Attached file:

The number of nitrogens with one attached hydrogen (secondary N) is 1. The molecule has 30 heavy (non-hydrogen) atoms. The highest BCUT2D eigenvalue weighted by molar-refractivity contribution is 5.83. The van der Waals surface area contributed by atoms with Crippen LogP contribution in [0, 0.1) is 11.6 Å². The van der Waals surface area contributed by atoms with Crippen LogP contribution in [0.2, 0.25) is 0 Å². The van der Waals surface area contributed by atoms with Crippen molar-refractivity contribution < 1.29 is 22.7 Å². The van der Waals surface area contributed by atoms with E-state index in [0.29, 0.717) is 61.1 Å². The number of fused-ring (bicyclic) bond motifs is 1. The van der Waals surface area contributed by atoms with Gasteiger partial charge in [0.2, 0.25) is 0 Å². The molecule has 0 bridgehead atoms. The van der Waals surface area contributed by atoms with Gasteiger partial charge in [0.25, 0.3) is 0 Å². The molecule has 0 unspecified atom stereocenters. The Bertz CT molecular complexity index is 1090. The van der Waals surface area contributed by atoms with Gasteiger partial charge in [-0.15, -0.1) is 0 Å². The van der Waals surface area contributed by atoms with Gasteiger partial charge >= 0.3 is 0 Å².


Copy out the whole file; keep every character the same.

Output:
The number of nitrogens with one attached hydrogen (secondary N) is 1. The molecule has 30 heavy (non-hydrogen) atoms. The highest BCUT2D eigenvalue weighted by molar-refractivity contribution is 5.83. The van der Waals surface area contributed by atoms with Crippen LogP contribution in [0, 0.1) is 11.6 Å². The van der Waals surface area contributed by atoms with Crippen LogP contribution in [0.2, 0.25) is 0 Å². The van der Waals surface area contributed by atoms with Crippen molar-refractivity contribution < 1.29 is 22.7 Å². The van der Waals surface area contributed by atoms with E-state index in [0.29, 0.717) is 61.1 Å². The number of fused-ring (bicyclic) bond motifs is 1. The van der Waals surface area contributed by atoms with Gasteiger partial charge in [0.2, 0.25) is 0 Å². The molecule has 0 bridgehead atoms. The van der Waals surface area contributed by atoms with Gasteiger partial charge in [0.25, 0.3) is 0 Å². The molecule has 0 unspecified atom stereocenters. The Bertz CT molecular complexity index is 1090. The van der Waals surface area contributed by atoms with Gasteiger partial charge in [-0.15, -0.1) is 0 Å². The van der Waals surface area contributed by atoms with Gasteiger partial charge >= 0.3 is 0 Å².